Aboriginal heritage: Gomeroi elders attack 'useless' law after Shenhua mine setback
25 July 2020
Aboriginal heritage laws are "just useless" and work against the protection of sacred sites, according to the Gomeroi traditional custodians whose lands are in the path of the proposed Shenhua coalmine on the Liverpool plains of New South Wales.
But they say the federal Aboriginal and Torres Strait Islander Heritage Protection Act is all that stands in the way of the mine going ahead, leaving them "stuck between a rock and a hard place".
The environment minister has the power under the Act to protect areas if she is satisfied they are significant and under threat of injury or desecration. [...]
In the Gomeroi case, the minister, Sussan Ley, acknowledged the sites "retain immeasurable cultural values and connection to country" and are of "particular significance to Aboriginal people", but decided the mine's potential economic and social benefits outweighed their heritage value.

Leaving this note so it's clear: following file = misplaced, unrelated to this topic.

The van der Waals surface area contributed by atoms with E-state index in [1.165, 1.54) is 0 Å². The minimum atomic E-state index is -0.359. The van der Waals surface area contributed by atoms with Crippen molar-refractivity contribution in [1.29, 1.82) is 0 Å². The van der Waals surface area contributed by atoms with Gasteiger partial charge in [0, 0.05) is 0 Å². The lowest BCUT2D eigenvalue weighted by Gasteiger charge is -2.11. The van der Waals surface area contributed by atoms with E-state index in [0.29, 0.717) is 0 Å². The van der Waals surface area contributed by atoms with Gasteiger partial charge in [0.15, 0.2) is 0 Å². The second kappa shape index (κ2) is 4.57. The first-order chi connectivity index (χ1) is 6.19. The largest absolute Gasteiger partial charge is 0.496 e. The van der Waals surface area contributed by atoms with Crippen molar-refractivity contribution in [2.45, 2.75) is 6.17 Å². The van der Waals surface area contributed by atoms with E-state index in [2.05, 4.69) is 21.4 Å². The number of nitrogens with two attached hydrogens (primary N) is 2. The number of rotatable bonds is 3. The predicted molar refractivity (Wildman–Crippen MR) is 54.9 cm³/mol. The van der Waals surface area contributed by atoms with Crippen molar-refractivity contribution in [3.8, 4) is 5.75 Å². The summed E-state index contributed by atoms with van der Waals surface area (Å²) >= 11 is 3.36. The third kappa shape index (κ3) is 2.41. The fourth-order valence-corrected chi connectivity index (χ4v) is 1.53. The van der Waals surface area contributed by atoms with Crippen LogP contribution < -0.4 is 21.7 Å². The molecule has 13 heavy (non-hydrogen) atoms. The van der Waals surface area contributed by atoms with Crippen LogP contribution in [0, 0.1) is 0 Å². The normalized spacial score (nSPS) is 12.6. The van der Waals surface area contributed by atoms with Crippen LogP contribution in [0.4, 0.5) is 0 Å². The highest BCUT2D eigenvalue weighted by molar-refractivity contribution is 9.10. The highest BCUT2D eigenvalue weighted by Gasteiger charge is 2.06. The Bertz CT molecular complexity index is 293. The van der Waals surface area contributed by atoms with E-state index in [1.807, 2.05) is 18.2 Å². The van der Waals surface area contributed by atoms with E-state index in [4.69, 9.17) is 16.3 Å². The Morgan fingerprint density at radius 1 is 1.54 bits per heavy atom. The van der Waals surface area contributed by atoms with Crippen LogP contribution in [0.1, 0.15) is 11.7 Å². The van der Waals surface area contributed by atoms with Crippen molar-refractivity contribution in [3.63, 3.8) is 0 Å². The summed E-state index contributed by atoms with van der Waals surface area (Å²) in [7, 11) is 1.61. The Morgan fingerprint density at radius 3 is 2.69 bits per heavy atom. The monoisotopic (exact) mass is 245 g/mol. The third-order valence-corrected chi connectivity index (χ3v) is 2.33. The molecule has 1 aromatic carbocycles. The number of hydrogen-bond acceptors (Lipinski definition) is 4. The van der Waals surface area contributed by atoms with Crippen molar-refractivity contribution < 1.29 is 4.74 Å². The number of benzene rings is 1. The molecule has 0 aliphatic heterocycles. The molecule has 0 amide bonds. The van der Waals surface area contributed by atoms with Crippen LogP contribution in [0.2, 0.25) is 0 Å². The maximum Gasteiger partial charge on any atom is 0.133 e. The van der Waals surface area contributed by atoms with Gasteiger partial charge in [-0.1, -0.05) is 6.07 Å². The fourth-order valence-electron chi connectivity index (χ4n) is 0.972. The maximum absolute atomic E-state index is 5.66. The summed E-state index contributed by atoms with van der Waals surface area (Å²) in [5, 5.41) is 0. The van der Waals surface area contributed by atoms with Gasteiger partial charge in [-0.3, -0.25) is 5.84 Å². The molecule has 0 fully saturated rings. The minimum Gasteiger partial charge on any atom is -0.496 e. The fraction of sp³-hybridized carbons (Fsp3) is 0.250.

Gomeroi custodians had sued the minister in the federal court, alleging Ley made an error of law in deciding not to make a declaration to protect the Aboriginal heritage.
But [...] the federal court judge Wendy Abraham dismissed the case. The judge found that Ley was permitted to consider very broad, non-Indigenous matters in deciding to refuse protection for the ancient sites, which include ceremonial areas, large grinding groove sites, scarred trees, burial sites and artefacts.